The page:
No assured returns to pension subscribers
The Union Cabinet on Wednesday agreed to partially open the gates to foreign direct investment (FDI) in the pension sector to the extent of 26 per cent, as is now available in the area of insurance, but decided not to mention any sectoral cap in the proposed legislation.
In its approval to amendments in the PFRDA Bill, 2011, the Cabinet, however, turned down the Parliamentary Standing Committee's suggestion of providing a guarantee on assured returns on pension fund schemes.
The provision with regard to the FDI cap for the pension sector is proposed to be incorporated in the regulations once the Pension Fund Regulatory and Development Authority Bill, 2011, is enacted.
Cap on a par with insurance sector
Explaining the need for the options kept open, an official spokesperson said: “The government is of the view that the FDI cap in the pension (sector) should be at 26 per cent, on a par with the insurance sector. However, it would like to retain the flexibility of changing the cap of FDI as and when required and that is why it has not been kept as part of the bill.”
With the Cabinet's approval of some of the amendments proposed, the PFRDA Bill, which seeks to open the pension sector to private sector and foreign investment, will now be taken up for consideration and passage in the winter session of Parliament beginning November 22.
The proposed legislation introduced in the Lok Sabha on March 24 this year was subsequently referred to the Standing Committee chaired by BJP leader and former Finance Minister Yashwant Sinha for scrutiny. In its suggestions, the committee had wanted the government not only to specify the FDI cap in the legislation itself but also provide for a minimum guaranteed return to pension subscribers.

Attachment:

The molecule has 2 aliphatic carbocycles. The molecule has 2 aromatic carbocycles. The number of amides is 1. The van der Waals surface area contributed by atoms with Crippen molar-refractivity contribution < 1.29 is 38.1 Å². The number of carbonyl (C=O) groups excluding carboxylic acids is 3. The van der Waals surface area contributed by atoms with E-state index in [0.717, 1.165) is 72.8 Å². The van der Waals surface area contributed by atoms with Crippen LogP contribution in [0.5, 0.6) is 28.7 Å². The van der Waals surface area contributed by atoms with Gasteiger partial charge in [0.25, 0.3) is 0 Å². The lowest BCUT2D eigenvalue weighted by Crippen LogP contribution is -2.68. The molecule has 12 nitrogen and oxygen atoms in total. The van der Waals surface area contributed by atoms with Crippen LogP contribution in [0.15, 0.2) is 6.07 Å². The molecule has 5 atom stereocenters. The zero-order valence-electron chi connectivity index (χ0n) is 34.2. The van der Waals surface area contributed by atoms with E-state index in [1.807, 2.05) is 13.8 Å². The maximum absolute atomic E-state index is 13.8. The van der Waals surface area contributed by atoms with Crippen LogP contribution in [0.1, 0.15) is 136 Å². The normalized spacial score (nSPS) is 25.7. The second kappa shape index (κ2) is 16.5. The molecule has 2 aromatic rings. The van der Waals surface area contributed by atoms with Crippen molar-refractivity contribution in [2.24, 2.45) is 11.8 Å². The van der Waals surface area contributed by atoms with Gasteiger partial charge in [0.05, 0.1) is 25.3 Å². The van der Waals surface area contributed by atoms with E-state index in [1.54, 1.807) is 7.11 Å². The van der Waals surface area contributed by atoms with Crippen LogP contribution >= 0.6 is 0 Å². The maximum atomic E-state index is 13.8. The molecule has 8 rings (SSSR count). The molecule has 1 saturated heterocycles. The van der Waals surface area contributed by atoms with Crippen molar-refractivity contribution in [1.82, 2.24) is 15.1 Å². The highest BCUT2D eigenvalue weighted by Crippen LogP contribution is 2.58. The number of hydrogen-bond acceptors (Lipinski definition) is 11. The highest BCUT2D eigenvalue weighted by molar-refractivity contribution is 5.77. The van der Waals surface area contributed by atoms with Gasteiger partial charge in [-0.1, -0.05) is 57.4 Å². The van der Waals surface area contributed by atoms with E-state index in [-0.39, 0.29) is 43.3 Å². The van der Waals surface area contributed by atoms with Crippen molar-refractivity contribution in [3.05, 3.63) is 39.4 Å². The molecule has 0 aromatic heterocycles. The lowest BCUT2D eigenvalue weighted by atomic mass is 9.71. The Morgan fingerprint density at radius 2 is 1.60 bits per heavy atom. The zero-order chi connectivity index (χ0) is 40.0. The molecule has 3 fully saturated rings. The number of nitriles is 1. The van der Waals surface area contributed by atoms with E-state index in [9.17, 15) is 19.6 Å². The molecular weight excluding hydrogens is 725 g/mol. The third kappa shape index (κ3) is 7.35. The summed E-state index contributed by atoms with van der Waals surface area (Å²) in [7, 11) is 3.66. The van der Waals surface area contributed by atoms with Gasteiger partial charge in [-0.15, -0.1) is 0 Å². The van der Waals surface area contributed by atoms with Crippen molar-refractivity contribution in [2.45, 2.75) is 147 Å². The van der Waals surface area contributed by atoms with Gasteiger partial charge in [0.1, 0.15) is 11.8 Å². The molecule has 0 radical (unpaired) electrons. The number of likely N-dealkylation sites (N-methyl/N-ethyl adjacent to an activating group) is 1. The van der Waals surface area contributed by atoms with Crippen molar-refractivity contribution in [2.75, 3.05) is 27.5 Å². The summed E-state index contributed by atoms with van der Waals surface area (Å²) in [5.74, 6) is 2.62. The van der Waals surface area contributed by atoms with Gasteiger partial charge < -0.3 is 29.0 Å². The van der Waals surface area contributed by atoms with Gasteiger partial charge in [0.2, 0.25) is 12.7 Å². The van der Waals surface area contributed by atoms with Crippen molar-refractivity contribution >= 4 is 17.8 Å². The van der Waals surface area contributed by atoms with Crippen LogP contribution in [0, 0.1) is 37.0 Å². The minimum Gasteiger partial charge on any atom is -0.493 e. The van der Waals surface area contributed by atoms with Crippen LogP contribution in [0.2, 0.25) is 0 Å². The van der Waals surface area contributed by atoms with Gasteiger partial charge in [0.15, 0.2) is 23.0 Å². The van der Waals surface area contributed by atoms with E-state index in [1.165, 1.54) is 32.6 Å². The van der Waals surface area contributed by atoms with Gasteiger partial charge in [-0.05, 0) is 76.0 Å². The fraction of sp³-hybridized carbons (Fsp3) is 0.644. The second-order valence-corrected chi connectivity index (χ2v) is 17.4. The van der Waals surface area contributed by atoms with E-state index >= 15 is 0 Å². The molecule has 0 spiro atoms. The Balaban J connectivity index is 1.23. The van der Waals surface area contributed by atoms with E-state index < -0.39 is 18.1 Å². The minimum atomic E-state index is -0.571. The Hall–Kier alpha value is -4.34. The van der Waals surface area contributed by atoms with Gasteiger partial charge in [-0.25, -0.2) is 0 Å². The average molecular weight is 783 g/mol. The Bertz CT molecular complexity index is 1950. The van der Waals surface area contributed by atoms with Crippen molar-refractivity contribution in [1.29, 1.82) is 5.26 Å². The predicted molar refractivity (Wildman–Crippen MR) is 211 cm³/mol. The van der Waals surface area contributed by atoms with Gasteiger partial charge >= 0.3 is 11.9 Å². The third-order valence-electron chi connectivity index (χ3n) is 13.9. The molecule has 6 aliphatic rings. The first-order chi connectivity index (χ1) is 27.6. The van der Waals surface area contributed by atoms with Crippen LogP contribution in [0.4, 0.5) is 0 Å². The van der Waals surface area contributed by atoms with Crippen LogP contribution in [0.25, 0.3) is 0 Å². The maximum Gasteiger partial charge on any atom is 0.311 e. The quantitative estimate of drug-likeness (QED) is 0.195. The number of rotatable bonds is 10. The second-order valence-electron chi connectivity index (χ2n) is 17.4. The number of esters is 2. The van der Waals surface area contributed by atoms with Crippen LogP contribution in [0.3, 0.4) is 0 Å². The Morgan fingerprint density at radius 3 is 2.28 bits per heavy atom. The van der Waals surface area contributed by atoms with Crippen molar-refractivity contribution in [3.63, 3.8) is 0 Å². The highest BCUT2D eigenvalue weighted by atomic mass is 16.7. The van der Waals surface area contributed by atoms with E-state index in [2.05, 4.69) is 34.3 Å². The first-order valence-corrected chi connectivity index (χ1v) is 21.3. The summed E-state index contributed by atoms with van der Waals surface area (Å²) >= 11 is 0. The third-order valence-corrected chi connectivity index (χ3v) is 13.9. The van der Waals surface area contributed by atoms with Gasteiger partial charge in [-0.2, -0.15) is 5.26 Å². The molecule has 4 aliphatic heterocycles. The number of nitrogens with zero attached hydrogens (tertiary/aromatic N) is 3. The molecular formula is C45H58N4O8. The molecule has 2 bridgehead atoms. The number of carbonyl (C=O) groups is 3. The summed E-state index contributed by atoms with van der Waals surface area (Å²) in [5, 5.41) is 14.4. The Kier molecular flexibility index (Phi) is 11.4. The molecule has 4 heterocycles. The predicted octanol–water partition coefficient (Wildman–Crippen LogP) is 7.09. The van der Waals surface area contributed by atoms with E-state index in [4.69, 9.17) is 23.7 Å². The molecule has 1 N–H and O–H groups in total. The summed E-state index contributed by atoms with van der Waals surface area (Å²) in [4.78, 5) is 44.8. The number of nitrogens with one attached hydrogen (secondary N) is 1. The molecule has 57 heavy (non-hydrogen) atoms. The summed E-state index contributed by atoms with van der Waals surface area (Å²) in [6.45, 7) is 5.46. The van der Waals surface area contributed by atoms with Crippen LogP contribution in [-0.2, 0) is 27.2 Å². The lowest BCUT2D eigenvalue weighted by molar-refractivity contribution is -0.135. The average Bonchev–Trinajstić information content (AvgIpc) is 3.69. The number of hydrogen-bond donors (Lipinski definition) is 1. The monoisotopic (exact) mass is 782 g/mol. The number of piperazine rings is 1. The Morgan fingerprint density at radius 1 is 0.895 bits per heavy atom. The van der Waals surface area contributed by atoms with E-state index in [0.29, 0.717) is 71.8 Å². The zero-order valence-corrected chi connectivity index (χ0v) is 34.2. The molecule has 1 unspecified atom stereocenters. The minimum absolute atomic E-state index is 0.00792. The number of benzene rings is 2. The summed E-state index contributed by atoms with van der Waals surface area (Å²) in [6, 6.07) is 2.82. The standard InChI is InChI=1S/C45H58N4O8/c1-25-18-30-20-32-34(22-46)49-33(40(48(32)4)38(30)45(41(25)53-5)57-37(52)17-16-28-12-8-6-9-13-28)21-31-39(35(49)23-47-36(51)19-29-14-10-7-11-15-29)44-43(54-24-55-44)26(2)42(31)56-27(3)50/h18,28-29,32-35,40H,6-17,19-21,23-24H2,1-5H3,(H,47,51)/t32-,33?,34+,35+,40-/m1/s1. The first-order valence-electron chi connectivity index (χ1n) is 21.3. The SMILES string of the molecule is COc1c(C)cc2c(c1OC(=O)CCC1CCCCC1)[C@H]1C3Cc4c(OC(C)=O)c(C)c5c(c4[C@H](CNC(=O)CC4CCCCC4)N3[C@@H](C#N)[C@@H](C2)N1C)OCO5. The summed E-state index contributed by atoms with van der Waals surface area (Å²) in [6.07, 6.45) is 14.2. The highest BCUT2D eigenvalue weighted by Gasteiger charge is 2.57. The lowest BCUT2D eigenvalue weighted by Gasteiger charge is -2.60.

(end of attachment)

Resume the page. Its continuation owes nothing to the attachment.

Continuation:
While rejecting these proposed provisions, the Cabinet also turned down the committee's suggestion on providing greater flexibility to subscribers on withdrawal of funds from their accounts.
Essentially, the PFRDA Bill provides for the setting up of a statutory authority to undertake promotional, developmental and regulatory functions with regard to pension funds.
As to why the government has decided not to mention the FDI cap in the legislation is the fact that it has not been able to raise the FDI ceiling in insurance from the existing 26 per cent to 49 per cent as the changes require fresh amendments. As a result, the Insurance (Amendment) Bill has been pending approval since 2008.
On the other hand, once the FDI caps are mentioned in the regulations, the government would find it easier to modify the ceilings through an executive order, as and when required.
As for the issue of withdrawal, the spokesperson said that the flexibility of withdrawals from funds under the pension scheme would be tightened. “It would be allowed only in case of genuine needs...It would be considered when the need is critical.
It will not be allowed for frivolous reasons,” the spokesperson added.